Scaling Windows - The DPI Arms Raceby Brett Howse on April 15, 2014 2:00 PM EST
Windows has always had the burden of bringing forward legacy APIs and code to allow applications designed for previous versions to continue to operate on newer releases. It also supports a huge number of display sizes, screen resolutions, and form factors. Because of this, it often struggles when major changes are introduced. One such change was the new security model in Windows Vista where (finally) users were no longer administrators by default, and another such change is ultra-high resolution displays with the different goal of improving image quality rather than just increasing usable real estate on the desktop.
Windows 8.1 now officially has three different states for applications: DPI-Unaware, System DPI-Aware, and Per-Monitor DPI-Aware, and solutions are in place to handle all three. It also has a fourth unofficial state: DPI-Unaware masquerading as DPI-Aware applications. Unfortunately there is no current solution for these unofficial applications.
One interim solution would be to have a way to force such applications to scale up, and therefore ignore the DPI-aware flag set in the executable. This would allow DPI Virtualization to scale the applications as needed. This is certainly not ideal, but when you are dealing with a product like Windows with such an enormous catalog of applications, it’s necessary because many of these applications will never be updated to correct scaling issues. The correct solution is to have applications updated to take advantage of the High DPI systems to provide a better user experience, but again this doesn’t really work for legacy applications.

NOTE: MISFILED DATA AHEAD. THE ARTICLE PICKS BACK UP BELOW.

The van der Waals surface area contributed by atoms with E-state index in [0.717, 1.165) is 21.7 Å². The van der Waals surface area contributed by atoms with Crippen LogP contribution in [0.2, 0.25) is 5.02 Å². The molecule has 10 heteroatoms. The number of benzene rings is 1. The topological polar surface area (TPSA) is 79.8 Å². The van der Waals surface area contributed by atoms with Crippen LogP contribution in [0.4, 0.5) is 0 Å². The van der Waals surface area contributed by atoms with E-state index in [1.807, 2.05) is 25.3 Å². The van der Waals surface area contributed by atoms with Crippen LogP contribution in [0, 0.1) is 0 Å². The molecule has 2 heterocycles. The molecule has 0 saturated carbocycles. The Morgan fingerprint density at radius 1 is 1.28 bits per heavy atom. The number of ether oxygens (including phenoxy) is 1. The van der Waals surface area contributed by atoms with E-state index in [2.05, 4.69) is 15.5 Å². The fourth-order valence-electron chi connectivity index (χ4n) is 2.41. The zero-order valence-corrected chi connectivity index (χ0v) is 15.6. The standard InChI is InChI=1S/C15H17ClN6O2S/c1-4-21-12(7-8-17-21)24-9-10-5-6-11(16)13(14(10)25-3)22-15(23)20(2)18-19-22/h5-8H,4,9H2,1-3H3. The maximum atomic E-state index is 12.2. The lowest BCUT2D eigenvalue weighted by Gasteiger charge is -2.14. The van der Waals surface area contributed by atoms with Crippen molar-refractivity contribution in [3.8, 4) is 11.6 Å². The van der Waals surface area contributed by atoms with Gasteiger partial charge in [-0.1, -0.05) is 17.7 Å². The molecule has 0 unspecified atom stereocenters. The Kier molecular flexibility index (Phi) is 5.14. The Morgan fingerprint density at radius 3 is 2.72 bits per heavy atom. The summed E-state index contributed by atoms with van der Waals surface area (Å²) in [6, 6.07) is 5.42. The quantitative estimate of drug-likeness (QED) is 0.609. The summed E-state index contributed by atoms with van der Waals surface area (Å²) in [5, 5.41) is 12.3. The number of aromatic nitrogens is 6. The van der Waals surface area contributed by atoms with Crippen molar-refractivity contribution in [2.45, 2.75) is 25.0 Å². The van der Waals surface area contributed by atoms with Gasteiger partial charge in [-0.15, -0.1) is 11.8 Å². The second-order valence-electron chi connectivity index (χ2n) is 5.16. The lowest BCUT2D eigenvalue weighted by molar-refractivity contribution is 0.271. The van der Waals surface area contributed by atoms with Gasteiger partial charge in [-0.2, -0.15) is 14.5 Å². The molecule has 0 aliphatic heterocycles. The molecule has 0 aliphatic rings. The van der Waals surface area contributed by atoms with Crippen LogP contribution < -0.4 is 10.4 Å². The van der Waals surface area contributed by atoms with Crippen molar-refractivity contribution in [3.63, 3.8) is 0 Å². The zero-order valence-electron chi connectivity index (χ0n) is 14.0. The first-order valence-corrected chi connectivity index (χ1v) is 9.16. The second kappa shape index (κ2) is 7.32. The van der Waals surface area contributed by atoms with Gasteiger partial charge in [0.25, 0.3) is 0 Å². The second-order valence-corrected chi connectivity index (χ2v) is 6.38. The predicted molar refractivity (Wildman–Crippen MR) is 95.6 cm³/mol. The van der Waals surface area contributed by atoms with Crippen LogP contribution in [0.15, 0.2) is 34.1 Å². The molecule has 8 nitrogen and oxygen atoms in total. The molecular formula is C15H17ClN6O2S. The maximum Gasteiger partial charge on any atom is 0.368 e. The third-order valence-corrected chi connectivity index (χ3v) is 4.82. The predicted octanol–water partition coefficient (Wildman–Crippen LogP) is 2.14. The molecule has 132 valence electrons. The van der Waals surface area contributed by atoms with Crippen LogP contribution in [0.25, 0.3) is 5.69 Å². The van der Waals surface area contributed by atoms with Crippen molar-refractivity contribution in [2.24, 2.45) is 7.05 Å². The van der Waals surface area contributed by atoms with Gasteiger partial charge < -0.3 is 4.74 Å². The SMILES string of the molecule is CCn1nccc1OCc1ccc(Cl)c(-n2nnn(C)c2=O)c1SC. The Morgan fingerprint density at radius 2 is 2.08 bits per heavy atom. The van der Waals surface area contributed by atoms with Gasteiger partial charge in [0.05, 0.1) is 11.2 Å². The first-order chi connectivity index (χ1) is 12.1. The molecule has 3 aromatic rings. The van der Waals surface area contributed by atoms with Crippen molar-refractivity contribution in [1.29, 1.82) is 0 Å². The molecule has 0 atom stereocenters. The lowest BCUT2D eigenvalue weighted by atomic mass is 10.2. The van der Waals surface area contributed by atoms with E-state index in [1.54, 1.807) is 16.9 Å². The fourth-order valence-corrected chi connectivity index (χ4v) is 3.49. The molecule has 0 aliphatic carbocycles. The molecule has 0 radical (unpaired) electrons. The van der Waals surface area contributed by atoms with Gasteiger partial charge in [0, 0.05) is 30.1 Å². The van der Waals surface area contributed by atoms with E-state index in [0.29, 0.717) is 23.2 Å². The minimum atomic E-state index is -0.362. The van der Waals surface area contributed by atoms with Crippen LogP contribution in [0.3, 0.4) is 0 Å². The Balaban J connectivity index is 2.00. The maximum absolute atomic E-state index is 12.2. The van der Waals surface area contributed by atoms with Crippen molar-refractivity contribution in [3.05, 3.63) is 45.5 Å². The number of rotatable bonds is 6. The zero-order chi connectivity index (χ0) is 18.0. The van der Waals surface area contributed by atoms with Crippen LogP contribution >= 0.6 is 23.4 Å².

One of the problems holding developers back is that there have been few high resolution devices on the market, meaning few developers would even bother taking the time to correct these issues. Now that there are finally devices from virtually every single computer maker with high PPI panels, there is a market force that will hopefully pressure developers into using best coding practices for scaling DPI.
But what about the current state of things –is it worth avoiding High DPI devices until more applications work properly? My personal experience is no, it’s not worth avoiding them. This will of course depend on what applications you use, but the advantage of a high resolution display is that you can always set the resolution lower if necessary as a workaround on applications like Photoshop. The advantage is that in other applications, you can get very crisp, clear text and a fantastic display for media. Within the next year, I would imagine most major Win32 applications that are actively being developed will have to address these issues. When Apple launched the Retina MacBooks, its catalog of applications took some time to be updated; as that happens for Windows applications, the investment in a High DPI system will make even more sense.
The final piece of the puzzle is the next iteration of Windows. Already shown at BUILD were Modern apps running in a windowed mode on the desktop. These apps will of course have no issues scaling with DPI, providing the ideal “one size fits all” approach to DPI scaling. Figuring out a similar solution for legacy applications on the desktop may be a bit more difficult, but it’s certainly something Microsoft is working to address. Time will tell how well they manage to do so.